# Robotics: Linear Velocity of a Piston-Wheel System

As the flywheel rotates at a constant rate of 500 rpm, the piston moves back and forth along a horizontal line. If R = 10 cm and L = 40 cm then what is the linear velocity of the piston, when angle θ = 160°?

## Solution:

In the triangle with sides R and L, name the third side (the base) x.

R and L are constant, but x is a function of time, x(t). The desired velocity is dx/dt.

Apply the Cosine Law:

L2 = R2 + x2 - 2 R x cos θ [equation 1]

Recalling that θ and therefore x are functions of time, perform implicit differentiation:

0 = 2x dx/dt - 2R [ dx/dt cos θ- x sin (θ) dθ/dt ] [equation 2]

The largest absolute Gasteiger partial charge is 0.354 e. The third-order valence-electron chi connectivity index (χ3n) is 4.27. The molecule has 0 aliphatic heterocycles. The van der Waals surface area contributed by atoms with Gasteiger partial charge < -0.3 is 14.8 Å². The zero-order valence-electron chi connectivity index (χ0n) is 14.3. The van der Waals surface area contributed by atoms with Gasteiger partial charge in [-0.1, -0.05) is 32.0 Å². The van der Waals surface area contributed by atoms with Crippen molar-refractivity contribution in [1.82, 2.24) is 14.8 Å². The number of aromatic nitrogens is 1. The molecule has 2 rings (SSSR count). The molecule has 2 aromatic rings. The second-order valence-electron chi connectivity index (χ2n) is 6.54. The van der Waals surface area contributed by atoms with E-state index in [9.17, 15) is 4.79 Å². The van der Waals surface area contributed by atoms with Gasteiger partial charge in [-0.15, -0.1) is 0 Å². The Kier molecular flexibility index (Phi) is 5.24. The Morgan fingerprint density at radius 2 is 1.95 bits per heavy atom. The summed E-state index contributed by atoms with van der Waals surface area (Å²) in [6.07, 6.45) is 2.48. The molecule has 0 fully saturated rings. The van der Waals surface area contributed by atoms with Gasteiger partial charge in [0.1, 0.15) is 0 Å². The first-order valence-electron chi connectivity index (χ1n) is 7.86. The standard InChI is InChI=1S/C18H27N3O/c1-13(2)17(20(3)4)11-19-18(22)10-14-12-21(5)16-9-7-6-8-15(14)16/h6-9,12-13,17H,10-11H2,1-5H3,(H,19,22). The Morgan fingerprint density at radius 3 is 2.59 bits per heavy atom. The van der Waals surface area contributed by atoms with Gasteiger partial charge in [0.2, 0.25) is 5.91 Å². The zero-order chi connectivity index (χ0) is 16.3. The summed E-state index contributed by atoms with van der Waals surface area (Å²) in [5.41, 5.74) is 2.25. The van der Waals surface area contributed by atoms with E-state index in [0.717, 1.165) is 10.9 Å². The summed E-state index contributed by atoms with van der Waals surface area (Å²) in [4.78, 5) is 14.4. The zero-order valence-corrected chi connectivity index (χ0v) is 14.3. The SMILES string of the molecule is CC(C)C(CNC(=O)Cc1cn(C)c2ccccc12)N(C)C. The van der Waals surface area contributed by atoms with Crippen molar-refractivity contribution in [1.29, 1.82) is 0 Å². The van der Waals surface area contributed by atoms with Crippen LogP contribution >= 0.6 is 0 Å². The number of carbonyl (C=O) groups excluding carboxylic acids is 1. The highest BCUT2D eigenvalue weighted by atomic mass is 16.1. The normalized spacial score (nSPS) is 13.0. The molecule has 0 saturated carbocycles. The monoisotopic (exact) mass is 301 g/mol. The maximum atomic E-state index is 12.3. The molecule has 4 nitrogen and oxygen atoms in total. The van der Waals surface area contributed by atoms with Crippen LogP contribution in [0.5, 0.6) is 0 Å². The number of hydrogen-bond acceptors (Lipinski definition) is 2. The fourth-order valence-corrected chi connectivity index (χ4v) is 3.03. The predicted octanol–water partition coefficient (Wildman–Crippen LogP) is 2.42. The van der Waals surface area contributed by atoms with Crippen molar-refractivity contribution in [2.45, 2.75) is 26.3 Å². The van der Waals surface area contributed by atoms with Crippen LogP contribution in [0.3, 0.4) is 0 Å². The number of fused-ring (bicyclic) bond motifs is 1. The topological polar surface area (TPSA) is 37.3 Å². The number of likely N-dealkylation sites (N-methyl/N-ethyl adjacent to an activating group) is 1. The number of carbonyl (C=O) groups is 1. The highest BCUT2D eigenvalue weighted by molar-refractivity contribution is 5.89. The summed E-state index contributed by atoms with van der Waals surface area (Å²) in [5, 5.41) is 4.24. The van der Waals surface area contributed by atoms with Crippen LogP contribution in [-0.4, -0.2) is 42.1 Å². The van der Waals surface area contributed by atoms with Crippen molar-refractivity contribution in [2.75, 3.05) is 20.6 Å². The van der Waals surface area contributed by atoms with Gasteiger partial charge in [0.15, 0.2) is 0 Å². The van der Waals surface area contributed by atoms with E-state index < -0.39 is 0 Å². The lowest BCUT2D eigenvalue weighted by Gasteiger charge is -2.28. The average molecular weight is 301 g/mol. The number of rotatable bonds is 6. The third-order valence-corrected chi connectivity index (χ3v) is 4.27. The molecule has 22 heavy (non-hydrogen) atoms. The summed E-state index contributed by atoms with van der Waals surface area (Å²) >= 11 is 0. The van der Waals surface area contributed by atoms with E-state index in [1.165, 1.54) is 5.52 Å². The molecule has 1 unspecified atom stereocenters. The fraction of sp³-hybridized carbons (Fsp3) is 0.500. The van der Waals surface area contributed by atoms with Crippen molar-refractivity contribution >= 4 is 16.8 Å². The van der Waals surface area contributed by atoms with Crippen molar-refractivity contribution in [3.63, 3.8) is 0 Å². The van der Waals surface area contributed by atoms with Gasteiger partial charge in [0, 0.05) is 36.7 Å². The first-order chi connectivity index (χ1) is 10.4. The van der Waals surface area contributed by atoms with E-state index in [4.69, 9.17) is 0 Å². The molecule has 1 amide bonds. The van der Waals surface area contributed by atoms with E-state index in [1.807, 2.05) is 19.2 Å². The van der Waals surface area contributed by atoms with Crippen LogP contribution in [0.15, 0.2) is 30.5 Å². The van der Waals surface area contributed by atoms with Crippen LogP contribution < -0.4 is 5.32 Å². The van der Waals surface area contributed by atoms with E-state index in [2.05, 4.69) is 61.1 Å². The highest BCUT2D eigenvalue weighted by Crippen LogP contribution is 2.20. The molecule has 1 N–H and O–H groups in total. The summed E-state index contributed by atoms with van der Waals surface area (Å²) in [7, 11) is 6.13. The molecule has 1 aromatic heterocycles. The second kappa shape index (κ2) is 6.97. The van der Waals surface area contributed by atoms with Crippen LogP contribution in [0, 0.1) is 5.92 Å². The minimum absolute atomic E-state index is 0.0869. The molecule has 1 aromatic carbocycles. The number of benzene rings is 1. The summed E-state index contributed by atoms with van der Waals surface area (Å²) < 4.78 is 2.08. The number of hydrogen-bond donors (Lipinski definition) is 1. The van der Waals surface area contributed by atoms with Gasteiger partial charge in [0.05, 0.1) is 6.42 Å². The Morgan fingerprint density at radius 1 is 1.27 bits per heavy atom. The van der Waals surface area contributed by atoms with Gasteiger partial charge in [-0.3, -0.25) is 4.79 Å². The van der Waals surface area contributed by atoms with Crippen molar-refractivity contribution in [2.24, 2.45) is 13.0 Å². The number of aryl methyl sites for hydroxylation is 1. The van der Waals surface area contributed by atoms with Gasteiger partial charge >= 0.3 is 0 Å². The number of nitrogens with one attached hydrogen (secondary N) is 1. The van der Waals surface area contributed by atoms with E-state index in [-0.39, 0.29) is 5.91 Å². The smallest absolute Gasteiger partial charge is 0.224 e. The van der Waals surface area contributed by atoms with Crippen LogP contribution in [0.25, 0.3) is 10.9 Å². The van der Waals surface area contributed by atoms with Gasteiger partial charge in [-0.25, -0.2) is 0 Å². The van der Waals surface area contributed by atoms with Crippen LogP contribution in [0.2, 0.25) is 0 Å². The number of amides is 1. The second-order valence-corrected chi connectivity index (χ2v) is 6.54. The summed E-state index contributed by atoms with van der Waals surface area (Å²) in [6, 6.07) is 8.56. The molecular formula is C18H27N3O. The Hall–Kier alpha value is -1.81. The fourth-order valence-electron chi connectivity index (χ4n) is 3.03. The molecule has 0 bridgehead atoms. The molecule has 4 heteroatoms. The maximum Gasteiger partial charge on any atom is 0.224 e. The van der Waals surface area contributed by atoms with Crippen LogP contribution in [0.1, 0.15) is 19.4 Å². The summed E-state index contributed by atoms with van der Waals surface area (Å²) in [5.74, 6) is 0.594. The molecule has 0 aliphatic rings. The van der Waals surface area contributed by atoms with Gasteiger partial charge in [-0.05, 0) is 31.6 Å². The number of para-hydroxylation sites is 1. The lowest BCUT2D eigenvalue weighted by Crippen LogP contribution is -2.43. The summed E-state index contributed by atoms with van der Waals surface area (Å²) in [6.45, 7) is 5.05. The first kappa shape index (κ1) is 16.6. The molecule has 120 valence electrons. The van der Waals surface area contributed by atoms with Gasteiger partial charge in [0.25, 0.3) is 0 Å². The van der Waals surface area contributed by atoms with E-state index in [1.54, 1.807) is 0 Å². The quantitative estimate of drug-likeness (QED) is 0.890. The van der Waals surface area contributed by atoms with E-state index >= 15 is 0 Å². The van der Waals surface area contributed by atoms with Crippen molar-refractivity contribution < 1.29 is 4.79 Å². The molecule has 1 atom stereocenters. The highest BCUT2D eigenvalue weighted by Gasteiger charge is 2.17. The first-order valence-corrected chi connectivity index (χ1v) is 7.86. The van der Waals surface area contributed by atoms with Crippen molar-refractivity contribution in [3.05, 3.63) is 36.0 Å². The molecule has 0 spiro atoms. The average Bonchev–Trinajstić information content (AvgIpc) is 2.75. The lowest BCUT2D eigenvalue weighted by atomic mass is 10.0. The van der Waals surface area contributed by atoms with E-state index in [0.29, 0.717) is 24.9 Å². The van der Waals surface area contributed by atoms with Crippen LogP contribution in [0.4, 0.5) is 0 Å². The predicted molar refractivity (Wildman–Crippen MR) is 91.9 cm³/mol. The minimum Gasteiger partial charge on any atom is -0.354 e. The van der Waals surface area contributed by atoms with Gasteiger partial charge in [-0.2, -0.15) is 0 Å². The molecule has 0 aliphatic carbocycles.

To use this equation to find dx/dt, we need R, θ, dθ/dt, and x.

• R = 10
• θ= 160°, cos (θ)= -0.9397, sin (θ)= 0.3420
• To find x when R= 10 and L = 40 we must solve equation [1]:

402 = 102 + x2 - 2 (10) x (-.9397)

This becomes

x2 + 18.79 x - 1500 = 0

The roots are -49.25 and 30.46, and we need the positive root.

Substituting all the values into equation [2] we get:

0 = 2(30.46) (dx/dt) - 2 (10) [ - .9397 dx/dt - 30.46 ( .3420) (52.36)]

(-60.92 - 18.79) dx/dt = 10909

dx/dt = -136.9 cm/sec

The negative sign indicates that x is getting smaller, which is correct when θ < 180°

Written by Val Sawadsky, October 7, 1997